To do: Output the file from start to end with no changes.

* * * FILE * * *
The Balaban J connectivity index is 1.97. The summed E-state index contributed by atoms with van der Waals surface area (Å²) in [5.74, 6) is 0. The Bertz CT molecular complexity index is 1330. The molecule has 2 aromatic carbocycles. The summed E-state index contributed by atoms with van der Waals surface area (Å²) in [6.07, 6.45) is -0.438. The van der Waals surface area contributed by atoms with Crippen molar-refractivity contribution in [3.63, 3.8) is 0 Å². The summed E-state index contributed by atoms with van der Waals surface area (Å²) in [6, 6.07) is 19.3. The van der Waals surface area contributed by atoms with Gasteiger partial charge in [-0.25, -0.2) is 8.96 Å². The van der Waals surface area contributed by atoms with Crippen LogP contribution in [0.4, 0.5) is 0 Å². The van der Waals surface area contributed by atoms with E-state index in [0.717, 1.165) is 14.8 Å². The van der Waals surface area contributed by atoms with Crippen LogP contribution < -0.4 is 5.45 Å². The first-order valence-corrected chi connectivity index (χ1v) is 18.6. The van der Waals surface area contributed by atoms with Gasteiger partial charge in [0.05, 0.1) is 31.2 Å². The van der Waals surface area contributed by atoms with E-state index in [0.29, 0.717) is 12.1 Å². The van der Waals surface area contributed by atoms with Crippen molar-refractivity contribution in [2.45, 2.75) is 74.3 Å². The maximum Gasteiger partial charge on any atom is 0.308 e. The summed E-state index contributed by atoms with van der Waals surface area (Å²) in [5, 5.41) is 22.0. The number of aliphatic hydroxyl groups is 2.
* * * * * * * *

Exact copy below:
The Balaban J connectivity index is 1.97. The summed E-state index contributed by atoms with van der Waals surface area (Å²) in [5.74, 6) is 0. The Bertz CT molecular complexity index is 1330. The molecule has 2 aromatic carbocycles. The summed E-state index contributed by atoms with van der Waals surface area (Å²) in [6.07, 6.45) is -0.438. The van der Waals surface area contributed by atoms with Crippen molar-refractivity contribution in [3.63, 3.8) is 0 Å². The summed E-state index contributed by atoms with van der Waals surface area (Å²) in [6, 6.07) is 19.3. The van der Waals surface area contributed by atoms with Gasteiger partial charge in [-0.25, -0.2) is 8.96 Å². The van der Waals surface area contributed by atoms with Crippen LogP contribution in [0.4, 0.5) is 0 Å². The van der Waals surface area contributed by atoms with E-state index in [0.717, 1.165) is 14.8 Å². The van der Waals surface area contributed by atoms with Crippen LogP contribution < -0.4 is 5.45 Å². The first-order valence-corrected chi connectivity index (χ1v) is 18.6. The van der Waals surface area contributed by atoms with Gasteiger partial charge in [0.05, 0.1) is 31.2 Å². The van der Waals surface area contributed by atoms with E-state index in [0.29, 0.717) is 12.1 Å². The van der Waals surface area contributed by atoms with Crippen molar-refractivity contribution in [2.45, 2.75) is 74.3 Å². The maximum Gasteiger partial charge on any atom is 0.308 e. The summed E-state index contributed by atoms with van der Waals surface area (Å²) in [5, 5.41) is 22.0. The number of aliphatic hydroxyl groups is 2.